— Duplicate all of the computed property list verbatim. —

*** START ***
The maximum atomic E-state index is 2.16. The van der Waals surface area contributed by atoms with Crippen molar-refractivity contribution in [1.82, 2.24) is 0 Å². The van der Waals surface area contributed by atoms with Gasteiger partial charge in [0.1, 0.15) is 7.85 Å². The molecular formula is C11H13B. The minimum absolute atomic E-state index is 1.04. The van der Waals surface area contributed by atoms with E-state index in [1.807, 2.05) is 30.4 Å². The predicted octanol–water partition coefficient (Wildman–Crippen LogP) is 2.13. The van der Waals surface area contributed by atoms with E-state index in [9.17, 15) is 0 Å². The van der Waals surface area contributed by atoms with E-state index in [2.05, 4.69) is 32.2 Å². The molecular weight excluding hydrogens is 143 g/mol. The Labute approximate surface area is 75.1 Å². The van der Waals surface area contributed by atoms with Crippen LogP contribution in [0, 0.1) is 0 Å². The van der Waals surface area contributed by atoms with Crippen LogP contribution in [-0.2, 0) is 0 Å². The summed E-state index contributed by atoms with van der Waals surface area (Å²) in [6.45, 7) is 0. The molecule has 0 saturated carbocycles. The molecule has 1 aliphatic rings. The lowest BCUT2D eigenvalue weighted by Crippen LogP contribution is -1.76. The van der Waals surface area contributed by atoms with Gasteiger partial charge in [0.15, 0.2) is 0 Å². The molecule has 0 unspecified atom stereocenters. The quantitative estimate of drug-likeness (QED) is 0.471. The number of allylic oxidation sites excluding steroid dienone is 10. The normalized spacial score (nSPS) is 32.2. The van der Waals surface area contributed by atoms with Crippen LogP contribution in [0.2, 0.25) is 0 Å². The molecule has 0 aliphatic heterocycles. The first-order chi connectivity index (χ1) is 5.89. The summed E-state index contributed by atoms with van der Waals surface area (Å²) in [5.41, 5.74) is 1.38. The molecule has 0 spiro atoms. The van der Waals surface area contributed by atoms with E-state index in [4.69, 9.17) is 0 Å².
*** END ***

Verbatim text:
The maximum atomic E-state index is 2.16. The van der Waals surface area contributed by atoms with Crippen molar-refractivity contribution in [1.82, 2.24) is 0 Å². The van der Waals surface area contributed by atoms with Gasteiger partial charge in [0.1, 0.15) is 7.85 Å². The molecular formula is C11H13B. The minimum absolute atomic E-state index is 1.04. The van der Waals surface area contributed by atoms with E-state index in [1.807, 2.05) is 30.4 Å². The predicted octanol–water partition coefficient (Wildman–Crippen LogP) is 2.13. The van der Waals surface area contributed by atoms with E-state index in [9.17, 15) is 0 Å². The van der Waals surface area contributed by atoms with E-state index in [2.05, 4.69) is 32.2 Å². The molecular weight excluding hydrogens is 143 g/mol. The Labute approximate surface area is 75.1 Å². The van der Waals surface area contributed by atoms with Crippen LogP contribution in [0, 0.1) is 0 Å². The van der Waals surface area contributed by atoms with Crippen LogP contribution in [-0.2, 0) is 0 Å². The summed E-state index contributed by atoms with van der Waals surface area (Å²) in [6.45, 7) is 0. The molecule has 0 saturated carbocycles. The molecule has 1 aliphatic rings. The lowest BCUT2D eigenvalue weighted by Crippen LogP contribution is -1.76. The van der Waals surface area contributed by atoms with Gasteiger partial charge in [0.15, 0.2) is 0 Å². The molecule has 0 unspecified atom stereocenters. The quantitative estimate of drug-likeness (QED) is 0.471. The number of allylic oxidation sites excluding steroid dienone is 10. The normalized spacial score (nSPS) is 32.2. The van der Waals surface area contributed by atoms with Crippen LogP contribution in [0.2, 0.25) is 0 Å². The molecule has 0 aliphatic heterocycles. The first-order chi connectivity index (χ1) is 5.89. The summed E-state index contributed by atoms with van der Waals surface area (Å²) in [5.41, 5.74) is 1.38. The molecule has 0 spiro atoms. The van der Waals surface area contributed by atoms with E-state index in [4.69, 9.17) is 0 Å².